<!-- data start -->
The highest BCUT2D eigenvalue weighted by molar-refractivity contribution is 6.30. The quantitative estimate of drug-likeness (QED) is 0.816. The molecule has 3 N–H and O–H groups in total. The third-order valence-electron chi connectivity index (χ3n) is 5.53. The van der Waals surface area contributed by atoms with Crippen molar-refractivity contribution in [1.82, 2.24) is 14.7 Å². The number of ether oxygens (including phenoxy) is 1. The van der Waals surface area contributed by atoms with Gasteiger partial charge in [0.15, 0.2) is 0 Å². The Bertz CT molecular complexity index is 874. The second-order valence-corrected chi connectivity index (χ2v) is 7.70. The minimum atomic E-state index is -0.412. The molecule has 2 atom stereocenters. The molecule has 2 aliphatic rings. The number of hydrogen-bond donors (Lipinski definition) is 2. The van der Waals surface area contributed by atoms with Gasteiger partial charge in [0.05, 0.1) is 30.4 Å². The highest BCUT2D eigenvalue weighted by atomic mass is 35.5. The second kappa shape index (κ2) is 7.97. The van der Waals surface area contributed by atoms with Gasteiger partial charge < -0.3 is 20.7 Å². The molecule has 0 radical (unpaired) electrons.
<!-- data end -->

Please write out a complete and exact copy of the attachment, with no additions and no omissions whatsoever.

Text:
The highest BCUT2D eigenvalue weighted by molar-refractivity contribution is 6.30. The quantitative estimate of drug-likeness (QED) is 0.816. The molecule has 3 N–H and O–H groups in total. The third-order valence-electron chi connectivity index (χ3n) is 5.53. The van der Waals surface area contributed by atoms with Crippen molar-refractivity contribution in [1.82, 2.24) is 14.7 Å². The number of ether oxygens (including phenoxy) is 1. The van der Waals surface area contributed by atoms with Gasteiger partial charge in [0.15, 0.2) is 0 Å². The Bertz CT molecular complexity index is 874. The second-order valence-corrected chi connectivity index (χ2v) is 7.70. The minimum atomic E-state index is -0.412. The molecule has 2 atom stereocenters. The molecule has 2 aliphatic rings. The number of hydrogen-bond donors (Lipinski definition) is 2. The van der Waals surface area contributed by atoms with Gasteiger partial charge in [0.05, 0.1) is 30.4 Å². The highest BCUT2D eigenvalue weighted by atomic mass is 35.5. The second kappa shape index (κ2) is 7.97. The van der Waals surface area contributed by atoms with Gasteiger partial charge < -0.3 is 20.7 Å². The molecule has 0 radical (unpaired) electrons.